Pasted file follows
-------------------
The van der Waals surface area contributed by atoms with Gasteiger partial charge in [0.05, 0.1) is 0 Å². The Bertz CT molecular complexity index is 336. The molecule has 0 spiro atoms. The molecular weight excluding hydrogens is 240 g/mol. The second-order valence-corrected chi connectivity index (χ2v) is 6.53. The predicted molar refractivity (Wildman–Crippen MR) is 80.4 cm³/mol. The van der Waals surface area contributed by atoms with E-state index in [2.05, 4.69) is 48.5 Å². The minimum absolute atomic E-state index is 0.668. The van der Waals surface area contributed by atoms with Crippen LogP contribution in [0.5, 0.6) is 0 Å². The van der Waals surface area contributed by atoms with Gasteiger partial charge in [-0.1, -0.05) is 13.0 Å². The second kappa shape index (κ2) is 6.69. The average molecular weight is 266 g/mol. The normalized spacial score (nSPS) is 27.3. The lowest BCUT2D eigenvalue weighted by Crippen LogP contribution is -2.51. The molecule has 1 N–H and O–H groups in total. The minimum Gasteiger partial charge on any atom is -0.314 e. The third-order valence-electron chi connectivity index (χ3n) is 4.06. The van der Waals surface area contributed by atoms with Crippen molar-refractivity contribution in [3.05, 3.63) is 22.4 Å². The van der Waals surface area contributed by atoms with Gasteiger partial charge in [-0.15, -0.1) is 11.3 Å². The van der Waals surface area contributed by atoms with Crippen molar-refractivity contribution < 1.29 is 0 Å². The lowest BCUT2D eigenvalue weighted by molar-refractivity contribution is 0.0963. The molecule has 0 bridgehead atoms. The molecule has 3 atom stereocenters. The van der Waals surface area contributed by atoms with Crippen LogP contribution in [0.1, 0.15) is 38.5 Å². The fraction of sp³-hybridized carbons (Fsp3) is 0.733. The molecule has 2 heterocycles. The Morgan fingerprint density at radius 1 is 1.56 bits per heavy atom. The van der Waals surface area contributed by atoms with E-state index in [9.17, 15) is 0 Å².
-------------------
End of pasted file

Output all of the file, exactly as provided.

The van der Waals surface area contributed by atoms with Gasteiger partial charge in [0.05, 0.1) is 0 Å². The Bertz CT molecular complexity index is 336. The molecule has 0 spiro atoms. The molecular weight excluding hydrogens is 240 g/mol. The second-order valence-corrected chi connectivity index (χ2v) is 6.53. The predicted molar refractivity (Wildman–Crippen MR) is 80.4 cm³/mol. The van der Waals surface area contributed by atoms with E-state index in [2.05, 4.69) is 48.5 Å². The minimum absolute atomic E-state index is 0.668. The van der Waals surface area contributed by atoms with Crippen LogP contribution in [0.5, 0.6) is 0 Å². The van der Waals surface area contributed by atoms with Gasteiger partial charge in [-0.1, -0.05) is 13.0 Å². The second kappa shape index (κ2) is 6.69. The average molecular weight is 266 g/mol. The normalized spacial score (nSPS) is 27.3. The lowest BCUT2D eigenvalue weighted by Crippen LogP contribution is -2.51. The molecule has 1 N–H and O–H groups in total. The minimum Gasteiger partial charge on any atom is -0.314 e. The third-order valence-electron chi connectivity index (χ3n) is 4.06. The van der Waals surface area contributed by atoms with Crippen molar-refractivity contribution in [3.05, 3.63) is 22.4 Å². The van der Waals surface area contributed by atoms with Gasteiger partial charge in [-0.15, -0.1) is 11.3 Å². The van der Waals surface area contributed by atoms with Crippen molar-refractivity contribution < 1.29 is 0 Å². The lowest BCUT2D eigenvalue weighted by molar-refractivity contribution is 0.0963. The molecule has 0 bridgehead atoms. The molecule has 3 atom stereocenters. The van der Waals surface area contributed by atoms with Crippen LogP contribution in [0.1, 0.15) is 38.5 Å². The fraction of sp³-hybridized carbons (Fsp3) is 0.733. The molecule has 2 heterocycles. The Morgan fingerprint density at radius 1 is 1.56 bits per heavy atom. The van der Waals surface area contributed by atoms with E-state index in [9.17, 15) is 0 Å².